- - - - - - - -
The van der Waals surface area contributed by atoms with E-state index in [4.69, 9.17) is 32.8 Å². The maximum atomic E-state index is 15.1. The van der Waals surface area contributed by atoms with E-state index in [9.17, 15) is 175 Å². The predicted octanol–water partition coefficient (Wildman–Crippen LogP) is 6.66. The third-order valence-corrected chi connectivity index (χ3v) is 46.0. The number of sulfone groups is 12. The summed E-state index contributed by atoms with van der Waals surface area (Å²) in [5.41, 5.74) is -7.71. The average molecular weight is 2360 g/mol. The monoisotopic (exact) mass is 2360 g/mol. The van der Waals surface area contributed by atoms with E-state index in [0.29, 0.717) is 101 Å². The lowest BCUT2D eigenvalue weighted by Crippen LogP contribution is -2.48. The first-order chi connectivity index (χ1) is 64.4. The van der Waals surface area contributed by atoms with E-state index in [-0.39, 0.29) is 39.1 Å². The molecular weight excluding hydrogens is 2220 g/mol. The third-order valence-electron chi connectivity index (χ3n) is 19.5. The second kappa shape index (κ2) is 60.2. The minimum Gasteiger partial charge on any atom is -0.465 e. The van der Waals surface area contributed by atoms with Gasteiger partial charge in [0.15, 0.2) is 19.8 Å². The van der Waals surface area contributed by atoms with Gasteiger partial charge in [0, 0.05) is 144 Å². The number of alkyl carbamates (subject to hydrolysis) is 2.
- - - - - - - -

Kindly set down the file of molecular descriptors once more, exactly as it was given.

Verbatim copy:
The van der Waals surface area contributed by atoms with E-state index in [4.69, 9.17) is 32.8 Å². The maximum atomic E-state index is 15.1. The van der Waals surface area contributed by atoms with E-state index in [9.17, 15) is 175 Å². The predicted octanol–water partition coefficient (Wildman–Crippen LogP) is 6.66. The third-order valence-corrected chi connectivity index (χ3v) is 46.0. The number of sulfone groups is 12. The summed E-state index contributed by atoms with van der Waals surface area (Å²) in [5.41, 5.74) is -7.71. The average molecular weight is 2360 g/mol. The monoisotopic (exact) mass is 2360 g/mol. The van der Waals surface area contributed by atoms with E-state index in [0.29, 0.717) is 101 Å². The lowest BCUT2D eigenvalue weighted by Crippen LogP contribution is -2.48. The first-order chi connectivity index (χ1) is 64.4. The van der Waals surface area contributed by atoms with E-state index in [-0.39, 0.29) is 39.1 Å². The molecular weight excluding hydrogens is 2220 g/mol. The third-order valence-electron chi connectivity index (χ3n) is 19.5. The second kappa shape index (κ2) is 60.2. The minimum Gasteiger partial charge on any atom is -0.465 e. The van der Waals surface area contributed by atoms with Gasteiger partial charge in [0.15, 0.2) is 19.8 Å². The van der Waals surface area contributed by atoms with Gasteiger partial charge in [0, 0.05) is 144 Å². The number of alkyl carbamates (subject to hydrolysis) is 2.